This morning Grandpa wasn’t feeling well, and in the snowball sort of way elderly people get sick, this evening he’s in the hospital ICU. He’s stabilized, and they think he will be ok, but at one point today I stood at the foot of his bed, looking over his shoulder at a monitor that displayed his blood pressure and pulse.
42 beats per minute.
He was talking, slowly but coherently, and I looked at his tiny form in that hospital bed and wondered at the force of his will.
I couldn’t stay at the hospital. Mom needed to be there, to help Grandma and Grandpa understand the events around them and make their decisions. Dad needed to be there to rest his hand on Mom’s back and to “do” things. Bring lunch, get some water, fetch a pillow – whatever he could do to offer support.
The truth is, no one could actually do anything. It was a time to wait, to see if the processes in his body would overwhelm the medicine, or if the medicine would drown the chain of reactions that was slowing Grandpa’s heart.
I had to be home with my boys (who, dear as they are, would have been NO HELP AT ALL in the emergency room), so I kissed everyone goodbye and went home.
When I arrived there, three frantic little boys reminded me that I had promised – PROMISED – to take them to the new rec center. It just opened up this weekend, and has an indoor pool that is a wonder to behold.
I didn’t want to go swimming, particularly not alone with all three boys. I wanted to stay home by the phone. But whenever you can keep a promise you should, and I could keep this one. So I dug out the swimming bag and stuffed it full of towels, and we were off.
The swim area at the new rec center is truly amazing. There is a lap pool, but the kid’s play area is separate and wonderful. Two slides, a shallow area with sculptures that splash water down on the kids below, and a channel that runs in a circle, with a current that sweeps swimmers through it.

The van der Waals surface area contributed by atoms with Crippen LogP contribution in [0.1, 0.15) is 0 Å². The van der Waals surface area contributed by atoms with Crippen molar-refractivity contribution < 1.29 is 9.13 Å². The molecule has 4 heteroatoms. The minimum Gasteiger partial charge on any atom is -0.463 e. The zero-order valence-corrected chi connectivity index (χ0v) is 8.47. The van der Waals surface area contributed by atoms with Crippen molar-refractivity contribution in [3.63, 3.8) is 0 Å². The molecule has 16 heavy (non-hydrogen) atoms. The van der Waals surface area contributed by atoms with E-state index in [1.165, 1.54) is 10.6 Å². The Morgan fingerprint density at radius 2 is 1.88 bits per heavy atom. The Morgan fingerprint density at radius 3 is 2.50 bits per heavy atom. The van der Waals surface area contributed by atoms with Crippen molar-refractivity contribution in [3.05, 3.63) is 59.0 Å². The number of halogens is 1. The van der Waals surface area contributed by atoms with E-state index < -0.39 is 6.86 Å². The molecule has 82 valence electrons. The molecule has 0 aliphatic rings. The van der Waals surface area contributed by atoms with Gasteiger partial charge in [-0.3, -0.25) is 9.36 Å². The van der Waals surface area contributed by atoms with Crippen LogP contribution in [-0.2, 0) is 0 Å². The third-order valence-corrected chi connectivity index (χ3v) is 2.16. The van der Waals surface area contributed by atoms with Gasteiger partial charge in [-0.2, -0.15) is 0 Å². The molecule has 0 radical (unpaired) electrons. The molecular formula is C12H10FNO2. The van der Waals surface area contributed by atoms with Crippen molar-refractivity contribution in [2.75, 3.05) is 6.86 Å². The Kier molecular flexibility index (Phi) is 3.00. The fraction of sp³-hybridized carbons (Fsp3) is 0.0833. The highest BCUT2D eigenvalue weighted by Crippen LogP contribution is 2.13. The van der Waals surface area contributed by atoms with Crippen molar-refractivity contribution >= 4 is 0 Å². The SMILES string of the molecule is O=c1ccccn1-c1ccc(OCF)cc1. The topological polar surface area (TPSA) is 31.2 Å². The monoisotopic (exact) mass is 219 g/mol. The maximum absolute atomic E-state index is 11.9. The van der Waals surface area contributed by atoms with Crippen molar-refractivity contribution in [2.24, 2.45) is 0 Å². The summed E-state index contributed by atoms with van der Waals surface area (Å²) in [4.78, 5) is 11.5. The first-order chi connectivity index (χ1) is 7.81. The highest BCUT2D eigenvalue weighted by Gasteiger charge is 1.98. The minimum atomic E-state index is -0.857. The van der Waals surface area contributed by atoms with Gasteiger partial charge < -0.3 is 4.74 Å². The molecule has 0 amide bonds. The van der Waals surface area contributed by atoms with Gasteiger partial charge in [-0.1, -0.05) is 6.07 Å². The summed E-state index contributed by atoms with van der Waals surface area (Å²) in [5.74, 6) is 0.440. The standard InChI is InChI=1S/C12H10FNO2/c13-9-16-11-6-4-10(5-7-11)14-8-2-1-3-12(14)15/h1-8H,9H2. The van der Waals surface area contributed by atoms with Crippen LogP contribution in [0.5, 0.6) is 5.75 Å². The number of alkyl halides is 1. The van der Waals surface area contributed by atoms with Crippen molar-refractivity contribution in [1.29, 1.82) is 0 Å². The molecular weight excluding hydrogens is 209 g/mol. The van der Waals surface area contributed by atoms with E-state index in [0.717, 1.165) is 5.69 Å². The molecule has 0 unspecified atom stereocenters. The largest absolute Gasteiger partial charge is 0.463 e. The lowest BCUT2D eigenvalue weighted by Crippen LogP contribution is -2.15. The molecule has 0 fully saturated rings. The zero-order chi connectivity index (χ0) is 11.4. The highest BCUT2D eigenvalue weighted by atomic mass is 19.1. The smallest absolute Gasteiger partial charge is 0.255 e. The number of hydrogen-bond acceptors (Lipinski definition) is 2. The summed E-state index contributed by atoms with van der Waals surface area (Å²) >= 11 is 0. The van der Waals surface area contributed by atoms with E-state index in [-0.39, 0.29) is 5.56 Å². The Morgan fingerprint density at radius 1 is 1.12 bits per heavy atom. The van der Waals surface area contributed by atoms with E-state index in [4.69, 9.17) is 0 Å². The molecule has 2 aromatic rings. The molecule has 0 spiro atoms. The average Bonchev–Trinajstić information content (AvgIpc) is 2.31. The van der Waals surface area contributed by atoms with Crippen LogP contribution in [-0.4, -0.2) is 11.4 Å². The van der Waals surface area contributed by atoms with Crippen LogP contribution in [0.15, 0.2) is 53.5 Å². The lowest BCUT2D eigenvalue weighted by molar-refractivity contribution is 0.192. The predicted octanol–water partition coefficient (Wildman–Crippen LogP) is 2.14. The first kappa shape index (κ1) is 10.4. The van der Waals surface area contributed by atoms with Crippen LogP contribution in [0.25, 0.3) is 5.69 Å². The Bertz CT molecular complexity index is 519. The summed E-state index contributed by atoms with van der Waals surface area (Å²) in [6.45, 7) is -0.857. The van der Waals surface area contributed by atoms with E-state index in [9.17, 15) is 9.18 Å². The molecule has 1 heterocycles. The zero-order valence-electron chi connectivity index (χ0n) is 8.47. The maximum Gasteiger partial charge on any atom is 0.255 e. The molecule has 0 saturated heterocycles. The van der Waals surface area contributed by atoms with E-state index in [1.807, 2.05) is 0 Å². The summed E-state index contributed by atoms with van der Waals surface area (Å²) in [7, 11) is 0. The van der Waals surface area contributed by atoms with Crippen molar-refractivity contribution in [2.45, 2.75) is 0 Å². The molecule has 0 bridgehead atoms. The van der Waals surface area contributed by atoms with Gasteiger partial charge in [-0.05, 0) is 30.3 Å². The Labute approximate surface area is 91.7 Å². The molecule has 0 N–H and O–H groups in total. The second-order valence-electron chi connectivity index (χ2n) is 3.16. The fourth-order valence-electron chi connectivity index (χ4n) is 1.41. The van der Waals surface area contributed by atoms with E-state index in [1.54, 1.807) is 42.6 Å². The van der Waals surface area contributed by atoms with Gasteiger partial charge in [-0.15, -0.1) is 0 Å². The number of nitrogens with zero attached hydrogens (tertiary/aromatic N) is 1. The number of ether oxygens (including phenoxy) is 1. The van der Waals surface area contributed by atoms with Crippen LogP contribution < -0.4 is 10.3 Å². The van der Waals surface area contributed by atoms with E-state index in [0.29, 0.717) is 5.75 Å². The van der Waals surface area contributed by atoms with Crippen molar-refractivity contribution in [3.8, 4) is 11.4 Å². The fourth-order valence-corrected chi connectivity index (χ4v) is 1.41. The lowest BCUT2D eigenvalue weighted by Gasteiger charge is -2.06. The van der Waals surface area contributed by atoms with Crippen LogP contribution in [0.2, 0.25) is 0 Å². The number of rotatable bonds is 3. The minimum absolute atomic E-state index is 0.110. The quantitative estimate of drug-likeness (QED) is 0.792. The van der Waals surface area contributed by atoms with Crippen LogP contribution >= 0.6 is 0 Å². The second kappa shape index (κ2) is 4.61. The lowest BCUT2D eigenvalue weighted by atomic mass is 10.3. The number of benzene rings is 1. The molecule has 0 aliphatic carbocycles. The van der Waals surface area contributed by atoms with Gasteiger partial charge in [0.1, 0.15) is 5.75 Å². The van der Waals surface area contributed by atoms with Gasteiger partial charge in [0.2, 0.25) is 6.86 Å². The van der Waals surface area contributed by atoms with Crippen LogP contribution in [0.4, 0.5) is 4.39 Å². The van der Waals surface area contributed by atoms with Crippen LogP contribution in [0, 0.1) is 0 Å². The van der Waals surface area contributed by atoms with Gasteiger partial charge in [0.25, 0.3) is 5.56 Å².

The din in there was a bit overwhelming, and at first I was tense at all the noise and water and children splashing everywhere. I don’t actually like chaos all that much, and I wasn’t really in the mood to deal with it. But Tre took off, to ride the slides incessantly. Max splashed into the play area. Raphael is a bit like me about noise, and stood right by my side, his fingers in his ears and a scowl on his face. I coaxed him into some shallow water, and eventually got him all the way in the pool. Before long he relaxed into it, and let me swing him through the water while he kick, kick, kicked. After a while I took him on a ride through the current in the channel. On our second trip through Max joined us, and we bobbed along, my arms aching as I held two slick brown heads carefully above the water’s surface.
For the first time since arriving, I started to relax. I remembered something I’d heard once, that worship is doing whatever you think God would want you to do at the moment. I may have been wishing to be elsewhere, but this was where I was meant to be. I let the water carry us and thought about how life just happens. People leave, people die. All you can do is ride the current you’re on, and do what you think God wants you to do.
This morning I sat with my friend in church. He held my hand. At one point Raphael was sitting on my lap and looked down at our clasped hands next to him. For just a moment he slipped his small hand between ours, I suppose to see what it would feel like. This also is an unexpected turn in my life. I rested my chin on Raphael’s warm head and that moment too was worship.
Joy and pain, gain and loss. It washes over all of us endlessly.